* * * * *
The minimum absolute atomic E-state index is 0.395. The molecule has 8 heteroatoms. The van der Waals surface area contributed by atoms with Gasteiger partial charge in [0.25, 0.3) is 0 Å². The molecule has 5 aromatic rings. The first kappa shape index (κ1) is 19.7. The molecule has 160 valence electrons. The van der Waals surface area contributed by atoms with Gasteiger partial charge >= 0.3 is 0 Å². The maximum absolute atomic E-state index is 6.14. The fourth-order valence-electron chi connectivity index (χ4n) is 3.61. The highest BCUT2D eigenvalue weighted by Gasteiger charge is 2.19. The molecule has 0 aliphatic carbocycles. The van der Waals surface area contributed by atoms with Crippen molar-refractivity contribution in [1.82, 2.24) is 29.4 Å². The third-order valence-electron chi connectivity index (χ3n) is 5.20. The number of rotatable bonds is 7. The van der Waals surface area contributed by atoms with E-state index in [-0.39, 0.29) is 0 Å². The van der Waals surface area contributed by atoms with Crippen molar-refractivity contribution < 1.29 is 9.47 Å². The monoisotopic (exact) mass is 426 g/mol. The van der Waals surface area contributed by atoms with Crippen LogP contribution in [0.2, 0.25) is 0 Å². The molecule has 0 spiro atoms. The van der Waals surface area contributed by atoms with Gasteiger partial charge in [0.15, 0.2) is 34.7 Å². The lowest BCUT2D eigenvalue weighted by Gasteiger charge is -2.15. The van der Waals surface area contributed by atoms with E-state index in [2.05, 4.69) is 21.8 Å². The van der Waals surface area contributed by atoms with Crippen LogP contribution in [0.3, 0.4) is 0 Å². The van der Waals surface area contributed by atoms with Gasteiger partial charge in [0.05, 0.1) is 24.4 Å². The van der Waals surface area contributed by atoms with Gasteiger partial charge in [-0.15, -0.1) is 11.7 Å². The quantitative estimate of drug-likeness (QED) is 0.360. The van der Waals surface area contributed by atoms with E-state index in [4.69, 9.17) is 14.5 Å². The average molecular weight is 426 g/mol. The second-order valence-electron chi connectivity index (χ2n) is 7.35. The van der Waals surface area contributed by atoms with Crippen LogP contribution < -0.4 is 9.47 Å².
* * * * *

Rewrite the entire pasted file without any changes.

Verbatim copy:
The minimum absolute atomic E-state index is 0.395. The molecule has 8 heteroatoms. The van der Waals surface area contributed by atoms with Gasteiger partial charge in [0.25, 0.3) is 0 Å². The molecule has 5 aromatic rings. The first kappa shape index (κ1) is 19.7. The molecule has 160 valence electrons. The van der Waals surface area contributed by atoms with Gasteiger partial charge >= 0.3 is 0 Å². The maximum absolute atomic E-state index is 6.14. The fourth-order valence-electron chi connectivity index (χ4n) is 3.61. The highest BCUT2D eigenvalue weighted by Gasteiger charge is 2.19. The molecule has 0 aliphatic carbocycles. The van der Waals surface area contributed by atoms with Crippen molar-refractivity contribution in [1.82, 2.24) is 29.4 Å². The third-order valence-electron chi connectivity index (χ3n) is 5.20. The number of rotatable bonds is 7. The van der Waals surface area contributed by atoms with E-state index in [-0.39, 0.29) is 0 Å². The van der Waals surface area contributed by atoms with Crippen molar-refractivity contribution < 1.29 is 9.47 Å². The monoisotopic (exact) mass is 426 g/mol. The van der Waals surface area contributed by atoms with Crippen LogP contribution in [0.2, 0.25) is 0 Å². The molecule has 0 spiro atoms. The van der Waals surface area contributed by atoms with Gasteiger partial charge in [0.15, 0.2) is 34.7 Å². The lowest BCUT2D eigenvalue weighted by Gasteiger charge is -2.15. The van der Waals surface area contributed by atoms with E-state index in [2.05, 4.69) is 21.8 Å². The van der Waals surface area contributed by atoms with Crippen LogP contribution in [0.3, 0.4) is 0 Å². The van der Waals surface area contributed by atoms with Gasteiger partial charge in [0.05, 0.1) is 24.4 Å². The van der Waals surface area contributed by atoms with Gasteiger partial charge in [-0.15, -0.1) is 11.7 Å². The quantitative estimate of drug-likeness (QED) is 0.360. The van der Waals surface area contributed by atoms with E-state index in [4.69, 9.17) is 14.5 Å². The average molecular weight is 426 g/mol. The second-order valence-electron chi connectivity index (χ2n) is 7.35. The van der Waals surface area contributed by atoms with Crippen LogP contribution < -0.4 is 9.47 Å².